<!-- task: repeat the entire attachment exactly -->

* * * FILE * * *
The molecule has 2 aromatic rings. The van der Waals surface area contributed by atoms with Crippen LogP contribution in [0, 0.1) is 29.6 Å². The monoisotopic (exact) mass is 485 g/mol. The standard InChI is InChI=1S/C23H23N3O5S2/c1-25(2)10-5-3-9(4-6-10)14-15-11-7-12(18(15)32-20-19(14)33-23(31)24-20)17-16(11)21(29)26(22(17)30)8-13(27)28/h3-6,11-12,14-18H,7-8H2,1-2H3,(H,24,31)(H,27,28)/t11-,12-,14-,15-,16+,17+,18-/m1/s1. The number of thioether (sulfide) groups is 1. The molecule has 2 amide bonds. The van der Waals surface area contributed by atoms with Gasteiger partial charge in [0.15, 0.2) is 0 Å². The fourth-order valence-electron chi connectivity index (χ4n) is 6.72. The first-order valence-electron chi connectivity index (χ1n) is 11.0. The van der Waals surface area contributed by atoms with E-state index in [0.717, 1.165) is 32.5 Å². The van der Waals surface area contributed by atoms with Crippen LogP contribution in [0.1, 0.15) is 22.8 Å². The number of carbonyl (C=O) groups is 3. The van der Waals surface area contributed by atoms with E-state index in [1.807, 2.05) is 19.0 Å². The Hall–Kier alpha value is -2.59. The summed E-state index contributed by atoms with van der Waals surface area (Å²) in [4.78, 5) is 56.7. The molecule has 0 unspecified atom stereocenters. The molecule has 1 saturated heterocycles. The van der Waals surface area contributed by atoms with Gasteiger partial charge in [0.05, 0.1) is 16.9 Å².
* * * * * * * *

The molecule has 2 aromatic rings. The van der Waals surface area contributed by atoms with Crippen LogP contribution in [0, 0.1) is 29.6 Å². The monoisotopic (exact) mass is 485 g/mol. The standard InChI is InChI=1S/C23H23N3O5S2/c1-25(2)10-5-3-9(4-6-10)14-15-11-7-12(18(15)32-20-19(14)33-23(31)24-20)17-16(11)21(29)26(22(17)30)8-13(27)28/h3-6,11-12,14-18H,7-8H2,1-2H3,(H,24,31)(H,27,28)/t11-,12-,14-,15-,16+,17+,18-/m1/s1. The number of thioether (sulfide) groups is 1. The molecule has 2 amide bonds. The van der Waals surface area contributed by atoms with Gasteiger partial charge in [0.15, 0.2) is 0 Å². The fourth-order valence-electron chi connectivity index (χ4n) is 6.72. The first-order valence-electron chi connectivity index (χ1n) is 11.0. The van der Waals surface area contributed by atoms with E-state index in [0.717, 1.165) is 32.5 Å². The van der Waals surface area contributed by atoms with Crippen LogP contribution in [0.1, 0.15) is 22.8 Å². The number of carbonyl (C=O) groups is 3. The van der Waals surface area contributed by atoms with E-state index in [1.807, 2.05) is 19.0 Å². The Hall–Kier alpha value is -2.59. The summed E-state index contributed by atoms with van der Waals surface area (Å²) in [4.78, 5) is 56.7. The molecule has 0 unspecified atom stereocenters. The molecule has 1 saturated heterocycles. The van der Waals surface area contributed by atoms with Gasteiger partial charge in [0.05, 0.1) is 16.9 Å².